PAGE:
Select clothing based on what type of yoga you'll be doing, the temperature of the room, and what will be most comfortable for the duration of class. Avoid clothing that is too baggy and loose (which can get in your way during certain poses) as well as clothing that is too tight or revealing—no one wants to witness a "wardrobe malfunction" during class!

Excuse yourself quietly
If you must use the restroom during class, it's most polite to wait until a short period of rest like child's pose or between asanas. Excuse yourself quietly, trying not to obstruct other students' view of the teacher.

Stay 'til the end
Savasana is a delicious period of relaxation at the end of each yoga class. If you roll up your mat and dash out the door during this quiet time, you're not only annoying your fellow students, you're missing out on what is arguably the most essential part of the practice. Forget about the to-do list that awaits you after class, and allow yourself to really sink in to this incredibly restoring pose. Breathe and remind yourself this is why you're here. You'll be glad you did!

Why Your Mat Is So Important.

To many times i have people who decide that they are not going to need a Yoga mat when attending class. Now if i owned a Studio with even surface floors of hardwood i would still tell you that a mat is essential, and to pratice with out a mat is dangerous especially on a concrete floor.

So why is it important to have a mat? First i just want to say that your mat is your first line of defense,your scared space and its value during pratice is priceless.

The support of the overall mat and the consistency of the surface is one that only changes when you change it. In my experience it makes it possible for me to pratice without contamination,as in things that are creeping around on a floor from shoes and things circulating in the room. In keeping with the consistency of pratice i would advise getting a mat for yourself just to have as protection when you are ready to begin your pratice.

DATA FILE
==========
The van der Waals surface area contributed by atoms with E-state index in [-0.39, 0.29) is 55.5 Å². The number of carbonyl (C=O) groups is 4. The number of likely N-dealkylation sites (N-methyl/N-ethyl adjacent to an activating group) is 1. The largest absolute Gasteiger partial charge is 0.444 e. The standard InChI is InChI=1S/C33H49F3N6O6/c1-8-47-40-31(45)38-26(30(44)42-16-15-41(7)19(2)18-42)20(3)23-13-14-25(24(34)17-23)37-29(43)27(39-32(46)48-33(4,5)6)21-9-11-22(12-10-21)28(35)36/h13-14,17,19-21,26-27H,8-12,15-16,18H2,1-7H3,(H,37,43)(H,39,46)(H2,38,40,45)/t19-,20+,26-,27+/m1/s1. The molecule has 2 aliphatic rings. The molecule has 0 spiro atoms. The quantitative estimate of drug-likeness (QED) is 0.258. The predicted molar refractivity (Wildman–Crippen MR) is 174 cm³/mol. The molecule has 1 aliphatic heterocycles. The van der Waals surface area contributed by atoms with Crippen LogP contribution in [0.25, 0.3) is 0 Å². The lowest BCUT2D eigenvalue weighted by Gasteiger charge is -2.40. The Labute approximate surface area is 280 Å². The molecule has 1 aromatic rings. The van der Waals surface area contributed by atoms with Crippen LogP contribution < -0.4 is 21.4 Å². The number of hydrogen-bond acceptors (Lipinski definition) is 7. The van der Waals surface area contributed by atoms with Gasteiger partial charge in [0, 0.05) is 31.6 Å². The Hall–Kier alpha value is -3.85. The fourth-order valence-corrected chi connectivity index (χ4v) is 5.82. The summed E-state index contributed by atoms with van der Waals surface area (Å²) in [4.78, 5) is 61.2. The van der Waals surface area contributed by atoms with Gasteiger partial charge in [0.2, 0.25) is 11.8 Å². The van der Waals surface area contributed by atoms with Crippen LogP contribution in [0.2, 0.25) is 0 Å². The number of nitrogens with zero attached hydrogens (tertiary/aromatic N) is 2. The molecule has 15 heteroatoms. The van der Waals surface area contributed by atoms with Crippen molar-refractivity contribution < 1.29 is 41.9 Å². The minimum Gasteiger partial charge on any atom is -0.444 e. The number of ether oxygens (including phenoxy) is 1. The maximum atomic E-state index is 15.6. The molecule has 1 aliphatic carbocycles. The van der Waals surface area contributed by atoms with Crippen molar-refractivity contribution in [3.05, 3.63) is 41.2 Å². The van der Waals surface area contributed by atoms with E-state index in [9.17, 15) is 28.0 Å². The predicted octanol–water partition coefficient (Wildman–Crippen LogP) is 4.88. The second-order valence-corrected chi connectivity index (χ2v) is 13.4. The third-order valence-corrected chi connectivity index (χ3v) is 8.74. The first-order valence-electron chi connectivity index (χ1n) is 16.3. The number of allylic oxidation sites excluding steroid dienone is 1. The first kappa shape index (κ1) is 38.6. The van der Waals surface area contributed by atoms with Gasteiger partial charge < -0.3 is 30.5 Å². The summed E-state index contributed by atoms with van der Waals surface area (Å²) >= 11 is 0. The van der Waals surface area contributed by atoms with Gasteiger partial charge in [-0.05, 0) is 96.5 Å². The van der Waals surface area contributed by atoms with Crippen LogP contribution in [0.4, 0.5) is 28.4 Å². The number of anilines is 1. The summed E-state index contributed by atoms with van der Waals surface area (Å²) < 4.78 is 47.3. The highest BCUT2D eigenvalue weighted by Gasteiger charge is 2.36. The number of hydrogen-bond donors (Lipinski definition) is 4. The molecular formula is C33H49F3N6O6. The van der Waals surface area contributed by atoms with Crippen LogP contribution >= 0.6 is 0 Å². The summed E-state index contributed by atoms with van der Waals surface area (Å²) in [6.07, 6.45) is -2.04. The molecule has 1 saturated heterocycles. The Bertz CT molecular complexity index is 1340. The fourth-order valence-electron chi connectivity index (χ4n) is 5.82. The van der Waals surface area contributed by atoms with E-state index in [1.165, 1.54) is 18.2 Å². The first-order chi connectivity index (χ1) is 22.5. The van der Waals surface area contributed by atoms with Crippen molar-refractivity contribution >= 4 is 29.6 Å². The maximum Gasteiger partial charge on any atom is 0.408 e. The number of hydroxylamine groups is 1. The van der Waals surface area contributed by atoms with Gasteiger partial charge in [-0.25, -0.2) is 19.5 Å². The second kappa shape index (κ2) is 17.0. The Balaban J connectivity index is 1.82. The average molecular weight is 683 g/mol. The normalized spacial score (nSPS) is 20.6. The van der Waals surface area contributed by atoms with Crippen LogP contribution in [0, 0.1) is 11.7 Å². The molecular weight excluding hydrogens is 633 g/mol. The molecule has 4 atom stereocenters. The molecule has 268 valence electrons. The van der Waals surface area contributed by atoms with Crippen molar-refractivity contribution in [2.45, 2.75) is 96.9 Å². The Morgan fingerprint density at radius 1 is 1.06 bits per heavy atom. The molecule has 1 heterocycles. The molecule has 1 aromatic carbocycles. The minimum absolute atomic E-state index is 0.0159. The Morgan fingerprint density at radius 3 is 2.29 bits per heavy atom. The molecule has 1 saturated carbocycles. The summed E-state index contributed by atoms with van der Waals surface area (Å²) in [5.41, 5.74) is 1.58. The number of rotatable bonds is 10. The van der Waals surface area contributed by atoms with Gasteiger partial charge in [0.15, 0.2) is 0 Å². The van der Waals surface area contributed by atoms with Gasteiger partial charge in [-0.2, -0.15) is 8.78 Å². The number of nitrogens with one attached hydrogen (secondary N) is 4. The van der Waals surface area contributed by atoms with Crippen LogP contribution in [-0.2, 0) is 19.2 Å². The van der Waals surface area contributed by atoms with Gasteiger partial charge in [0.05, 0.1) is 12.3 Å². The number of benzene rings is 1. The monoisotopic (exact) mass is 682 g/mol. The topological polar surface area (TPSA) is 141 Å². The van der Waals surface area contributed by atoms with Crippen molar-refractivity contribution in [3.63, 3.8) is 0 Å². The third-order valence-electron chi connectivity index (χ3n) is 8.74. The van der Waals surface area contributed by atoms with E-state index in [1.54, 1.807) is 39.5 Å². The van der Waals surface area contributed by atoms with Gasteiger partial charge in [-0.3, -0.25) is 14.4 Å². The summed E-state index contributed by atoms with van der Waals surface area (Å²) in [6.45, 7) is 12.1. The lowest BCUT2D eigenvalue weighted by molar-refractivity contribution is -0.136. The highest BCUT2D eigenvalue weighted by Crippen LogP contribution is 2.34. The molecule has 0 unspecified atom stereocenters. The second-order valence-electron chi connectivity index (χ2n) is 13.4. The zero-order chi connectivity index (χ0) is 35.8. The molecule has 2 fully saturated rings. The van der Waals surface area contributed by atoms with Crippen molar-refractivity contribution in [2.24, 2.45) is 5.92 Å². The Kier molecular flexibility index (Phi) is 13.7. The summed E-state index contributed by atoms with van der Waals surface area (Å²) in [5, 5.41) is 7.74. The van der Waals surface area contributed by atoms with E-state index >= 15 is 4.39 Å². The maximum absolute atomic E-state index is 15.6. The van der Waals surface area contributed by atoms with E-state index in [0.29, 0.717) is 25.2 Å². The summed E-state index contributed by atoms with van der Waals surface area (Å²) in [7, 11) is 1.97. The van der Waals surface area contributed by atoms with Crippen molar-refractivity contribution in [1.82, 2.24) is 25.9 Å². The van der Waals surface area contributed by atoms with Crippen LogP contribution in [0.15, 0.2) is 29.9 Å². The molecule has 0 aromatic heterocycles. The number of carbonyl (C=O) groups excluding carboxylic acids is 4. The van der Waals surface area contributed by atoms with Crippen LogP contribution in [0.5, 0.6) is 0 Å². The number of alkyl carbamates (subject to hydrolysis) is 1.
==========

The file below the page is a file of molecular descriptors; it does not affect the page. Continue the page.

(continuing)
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Drink To Your Health!

To do or not to do Yoga? That is the question.

Weather you decide to make asana a part of your everyday life, take a moment to purify the your body and help your health. I remember during this Tea after a gruelling power Yoga class. I suggest you tailor this recipe to you and your home needs but as a gift for everyone i offer this recipe..

Yogi tea purifies the blood, lungs and circulatory system. It cleans the liver and has many more unseen benefits.

It's good to drink this tea every day, however when buying this in the store it is referred to as India Classic Spice. But first I think you should experience the freshness of the spice when using raw ingredients. Enjoy!

Original Yogi Tea Recipe

Yogi Tea

    1 Gallon Water
    30 cloves
    30 whole green cardamon pods
    30 whole black peppercorns
    1 lg finger of fresh ginger, thinly sliced
    5 sticks cinnamon
    1 teabag, Black Tea
    *Milk and Honey to taste (*optional)

Bring water to boil.

Add all spices except black tea bag. Boil 30 -45
min. Longer is stronger.

Finally, add black tea bag and boil another 5 min. **The black tea is
added last because it amalgamates the spices and sort of seals them. Also the
tannins help assimilate the spices into the body.

If adding milk & honey, do so after adding the tea bag and letting it
steep– OR BETTER add milk and honey to individual cup or a small batch. That way
you can store the raw tea in the fridge and prepare with milk and honey as you

If you go cup by cup, you can leave the raw tea on the stove on the lowest flame to enjoy all day.

**Milk helps to ease the shock of the spiciness on the stomach and
intestines so drink with milk if you're sensitive.
Note: for a stronger
tea you can let the spices sit and sink to the bottom. If the tea gets really
strong you can cut it with milk or reconstitute with a little water.


When choosing a place to pratice you should always be mindful of the instructor or teachers style. The key is to listen to what he or she is saying to execute the movement properly, it takes more energy for you to look around at others than it does for you to focus on self improvement and posture. Taking note that everyone is different and the style while different is ultimately about taking the same journey. Language is somthing that you dont have to see but can imagine,Relax and ease into the Asana and remember although yoga can be uncomfortable at times yoga shouldnt hurt. Breath in and you take a step closer to bliss. Namaste!